As respects Central and South America, any estimate of the number of negroes and their descendants of mixed blood must be founded on data still more uncertain that those which relate to the West Indies. Not only are we without any census of modern date to aid in the research, but an element of uncertainty intervenes which even census returns would fail to dispel. The aboriginal Indian races and their descendants of mixed blood are in large proportion all over this country, and are so blended in some portions of it that it is impossible to distinguish between them and the African mulatto of various shades.
Brazil, the only considerable portion of the South American continent on which slavery, exists, contains, of course, by far the larger number of negroes, probably four-fifths, or more, of all that are to be found in Central or South America. Into this country slaves were imported from Africa in considerable numbers as late as fifteen years ago. a
A census, spoken of as official, bearing date June 22, 1831, states the entire population at 5,035,000, of which 2,000,000 are set down as slaves. b The free colored population is not given.
An estimate in the Penny Cyclopedia puts the negro population in 1836 at 2,000,000, namely, 1,600,000 slaves and 400,000 free. c If the proportion here given between slaves and free be correct, and if the census of 1831 may be trusted, the number of free colored of African descent was then 500,000. This would make the entire colored population of African descent in 1831 2,500,000; that is about one-half of the whole population, the other half being whites, Indians, and a mixed race, sharing the Indian blood. From the year 1831 to the year 1856 we find no record of any population returns claiming to be official. In 1856 the Brazilian Government published returns, summing up 7,678,000, but not distinguishing the races.
The latest and probably the most reliable authority on this subject is the work of Kidder and Fletcher on Brazil, form which (p.612) the above returns are taken. d These gentlemen believe the government
population at 800,000, but the general opinion is that it does not exceed 700,000." (Colonies Etrangeres et Haiti, Vol.2, pp.264,265.)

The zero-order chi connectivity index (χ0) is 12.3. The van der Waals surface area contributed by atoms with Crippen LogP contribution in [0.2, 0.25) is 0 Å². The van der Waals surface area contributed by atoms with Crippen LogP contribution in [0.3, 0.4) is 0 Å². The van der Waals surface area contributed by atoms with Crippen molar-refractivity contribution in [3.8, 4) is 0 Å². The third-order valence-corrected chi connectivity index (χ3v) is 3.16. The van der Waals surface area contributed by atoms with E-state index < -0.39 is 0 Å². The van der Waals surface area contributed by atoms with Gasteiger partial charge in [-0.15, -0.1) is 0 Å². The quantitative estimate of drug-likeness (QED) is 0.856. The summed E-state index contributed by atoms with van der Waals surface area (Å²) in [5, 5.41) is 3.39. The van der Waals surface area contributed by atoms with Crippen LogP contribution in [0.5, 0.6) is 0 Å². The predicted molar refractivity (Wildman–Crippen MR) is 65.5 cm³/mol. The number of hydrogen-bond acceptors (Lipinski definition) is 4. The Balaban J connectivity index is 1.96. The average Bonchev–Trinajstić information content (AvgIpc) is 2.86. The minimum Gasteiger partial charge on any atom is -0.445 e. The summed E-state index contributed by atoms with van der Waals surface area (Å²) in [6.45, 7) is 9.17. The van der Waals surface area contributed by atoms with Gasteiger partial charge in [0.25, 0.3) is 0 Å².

This is the judgment of one whose book is a defense of the Haytiens and of their character, and who is evidently disposed to represent everything as favorably as truth will warrant. Colton's Descriptive Atlas (1863) gives the entire populations of the island in 1860 at 708,500. Some others put it as high as from 800,000 to 900,000. Upon the whole, the data here brought together induce us to believe that these latter figures, like the government estimates to which Scholcher alludes, are an exaggeration; and that in estimating the colored population of the island in 1860 at 755,000 we are as likely to exceed the actual amount as to fall short of it. The number of whites in the island are scarcely worth reckoning.
Diligent search has convinced us that reliable documents as to the actual population of this island are not be obtained.
a M. de Souza, Brazilian minister of foreign affairs, stated, under date May 14, 1853, that the number of slaves imported was:
He added that in 1852 the number imported had been reduced to 700. (Cochin, Tom.2, p.238.)
b Horner's Brazil and Uruguay, p.71.
c Penny Cyclopedia, Vol.5, Art. Brazil.
d Kidder and Fletcher inform us in their preface that their "experience in the Brazilian Empire embraces a period of twenty years;" and they add: "The authors have consulted every important work in French, German, English, and Portuguese that could throw light on the history of Brazil, and likewise various published memoirs and discourses read before the flourishing, `Geographical and Historical Society" at Rio de Janeiro. For statistics tpersonally examined the imperial and provincial achieves, or have quoted directly from Brazilian State papers." (Brazil and the Brazilians, Preface, pp.4,5).